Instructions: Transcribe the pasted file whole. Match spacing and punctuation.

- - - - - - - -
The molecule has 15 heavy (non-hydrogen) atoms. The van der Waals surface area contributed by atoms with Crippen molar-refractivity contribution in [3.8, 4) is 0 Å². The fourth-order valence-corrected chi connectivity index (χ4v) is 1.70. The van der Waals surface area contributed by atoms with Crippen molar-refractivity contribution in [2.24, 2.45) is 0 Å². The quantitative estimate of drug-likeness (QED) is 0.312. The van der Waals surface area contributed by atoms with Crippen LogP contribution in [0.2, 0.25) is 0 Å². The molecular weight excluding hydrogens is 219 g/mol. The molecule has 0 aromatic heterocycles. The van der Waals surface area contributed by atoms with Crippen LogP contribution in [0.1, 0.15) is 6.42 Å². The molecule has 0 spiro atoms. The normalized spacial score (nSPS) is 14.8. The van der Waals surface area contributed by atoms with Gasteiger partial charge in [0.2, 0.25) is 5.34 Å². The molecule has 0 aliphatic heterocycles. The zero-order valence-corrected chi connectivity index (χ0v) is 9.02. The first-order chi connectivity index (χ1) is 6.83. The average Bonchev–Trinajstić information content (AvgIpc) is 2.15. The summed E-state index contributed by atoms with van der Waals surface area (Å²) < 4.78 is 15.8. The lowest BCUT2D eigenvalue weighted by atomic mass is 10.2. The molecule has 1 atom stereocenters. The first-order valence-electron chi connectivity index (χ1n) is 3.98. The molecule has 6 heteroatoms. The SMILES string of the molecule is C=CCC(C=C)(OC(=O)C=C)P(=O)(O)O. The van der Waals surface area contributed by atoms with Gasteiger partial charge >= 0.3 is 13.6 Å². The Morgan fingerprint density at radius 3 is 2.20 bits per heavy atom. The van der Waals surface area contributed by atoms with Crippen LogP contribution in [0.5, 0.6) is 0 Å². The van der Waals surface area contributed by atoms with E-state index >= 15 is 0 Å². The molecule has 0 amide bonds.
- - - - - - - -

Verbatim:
The molecule has 15 heavy (non-hydrogen) atoms. The van der Waals surface area contributed by atoms with Crippen molar-refractivity contribution in [3.8, 4) is 0 Å². The fourth-order valence-corrected chi connectivity index (χ4v) is 1.70. The van der Waals surface area contributed by atoms with Crippen molar-refractivity contribution in [2.24, 2.45) is 0 Å². The quantitative estimate of drug-likeness (QED) is 0.312. The van der Waals surface area contributed by atoms with Crippen LogP contribution in [0.2, 0.25) is 0 Å². The molecular weight excluding hydrogens is 219 g/mol. The molecule has 0 aromatic heterocycles. The van der Waals surface area contributed by atoms with Crippen LogP contribution in [0.1, 0.15) is 6.42 Å². The molecule has 0 spiro atoms. The normalized spacial score (nSPS) is 14.8. The van der Waals surface area contributed by atoms with Gasteiger partial charge in [0.2, 0.25) is 5.34 Å². The molecule has 0 aliphatic heterocycles. The zero-order valence-corrected chi connectivity index (χ0v) is 9.02. The first-order chi connectivity index (χ1) is 6.83. The average Bonchev–Trinajstić information content (AvgIpc) is 2.15. The summed E-state index contributed by atoms with van der Waals surface area (Å²) < 4.78 is 15.8. The lowest BCUT2D eigenvalue weighted by atomic mass is 10.2. The molecule has 1 atom stereocenters. The first-order valence-electron chi connectivity index (χ1n) is 3.98. The molecule has 6 heteroatoms. The SMILES string of the molecule is C=CCC(C=C)(OC(=O)C=C)P(=O)(O)O. The van der Waals surface area contributed by atoms with Gasteiger partial charge >= 0.3 is 13.6 Å². The Morgan fingerprint density at radius 3 is 2.20 bits per heavy atom. The van der Waals surface area contributed by atoms with Crippen LogP contribution in [0.5, 0.6) is 0 Å². The van der Waals surface area contributed by atoms with E-state index >= 15 is 0 Å². The molecule has 0 amide bonds.